FTI supports game developers

17/10/2014 - 15:09

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Western Australia’s game developers have been given a helping hand following a public acknowledgement that the barriers to their success are significant.

FTI supports game developers
FLOW-ON EFFECT: Kate Raynes-Goldie hopes other funding bodies will replicate FTI’s support for game developers. Photo: Attila Csaszar

Western Australia’s game developers have been given a helping hand following a public acknowledgement that the barriers to their success are significant.

The Fremantle-based Film and Television Institute has announced it will open one of its competitive grant programs to game developers, as well as filmmakers.

It means any game developer who is an FTI member can apply for one of two $5,000 grants or a $10,000 grant made available through the One Off Member’s Production Fund.

While some are not as big, it’s the first funding made available specifically for WA game developers after ScreenWest dropped its plans to offer support, as Business News reported in February.

The federal government also withdrew its three-year, $20 million Australian Interactive Games Fund in the 2014-15 budget.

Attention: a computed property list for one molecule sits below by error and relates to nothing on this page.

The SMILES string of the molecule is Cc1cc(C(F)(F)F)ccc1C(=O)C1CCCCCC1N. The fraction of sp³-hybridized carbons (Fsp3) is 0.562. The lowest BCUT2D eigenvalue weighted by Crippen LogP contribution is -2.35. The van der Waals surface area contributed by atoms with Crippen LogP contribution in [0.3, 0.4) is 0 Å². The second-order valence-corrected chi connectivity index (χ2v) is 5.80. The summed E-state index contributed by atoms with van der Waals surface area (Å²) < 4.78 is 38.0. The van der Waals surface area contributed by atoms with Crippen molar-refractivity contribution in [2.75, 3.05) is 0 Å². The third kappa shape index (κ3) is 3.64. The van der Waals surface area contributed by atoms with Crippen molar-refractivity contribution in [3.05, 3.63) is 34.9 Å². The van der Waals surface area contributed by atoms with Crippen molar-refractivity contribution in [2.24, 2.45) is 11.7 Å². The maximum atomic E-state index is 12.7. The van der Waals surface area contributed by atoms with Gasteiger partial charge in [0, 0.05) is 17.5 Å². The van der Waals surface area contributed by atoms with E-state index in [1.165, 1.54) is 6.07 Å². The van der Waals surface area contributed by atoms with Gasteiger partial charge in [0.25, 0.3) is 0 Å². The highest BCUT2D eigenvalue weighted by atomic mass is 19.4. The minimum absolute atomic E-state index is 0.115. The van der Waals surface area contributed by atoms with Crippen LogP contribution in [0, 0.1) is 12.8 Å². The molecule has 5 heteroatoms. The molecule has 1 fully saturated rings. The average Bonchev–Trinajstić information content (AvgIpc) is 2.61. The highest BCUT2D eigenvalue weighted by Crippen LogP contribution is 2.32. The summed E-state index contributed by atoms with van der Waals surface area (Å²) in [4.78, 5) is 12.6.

WA developer Saxon Druce that grant to fund development of his Zombie Outbreak Simulator game in 2013.

FTI signalled its intention to back aspiring game developers earlier this year with the appointment of award-winning game developer Kate Raynes-Goldie as the institute’s first director of interactive programs.

Dr Raynes-Goldie has overseen an investigation into the state of the local game development industry, which revealed more than 70 per cent of game developers were earning less than $15,000 per year.

She said it was clear the lack of funding support had held the local industry back.

“We have no state or federal funding for our burgeoning industry, which makes the barriers to entry very high,” she wrote in the report on the sector.

“As a result, we have only a handful of full-time studios operating, with limited employment opportunities for new graduates.

“My hope is that FTI’s support will encourage others to get on board in supporting WA game developers.”

FTI has also announced other initiatives for local developers, including a business incubator, a mentorship program, and a series of professional development opportunities with a range of established games professionals.

The global games market reached $93 billion in 2013 and provided 152,000 direct and associated jobs in the US (compared with 1,618 jobs in Australia).

Most recently, the sci-fi video game ‘Destiny’ amassed $325 million worth of sales in the first five days after its release last month.

FTI chief executive Paul Bodlovich said the digital nature of video games made exporting inexpensive.

“While WA has an emerging games industry, it has not been provided the resources necessary for it to grow and tap into this global market,” he said.

“By assisting studios to establish themselves, FTI hopes to assist the foundation of a powerful industry and enhance the vibrancy of the WA screen sector.”

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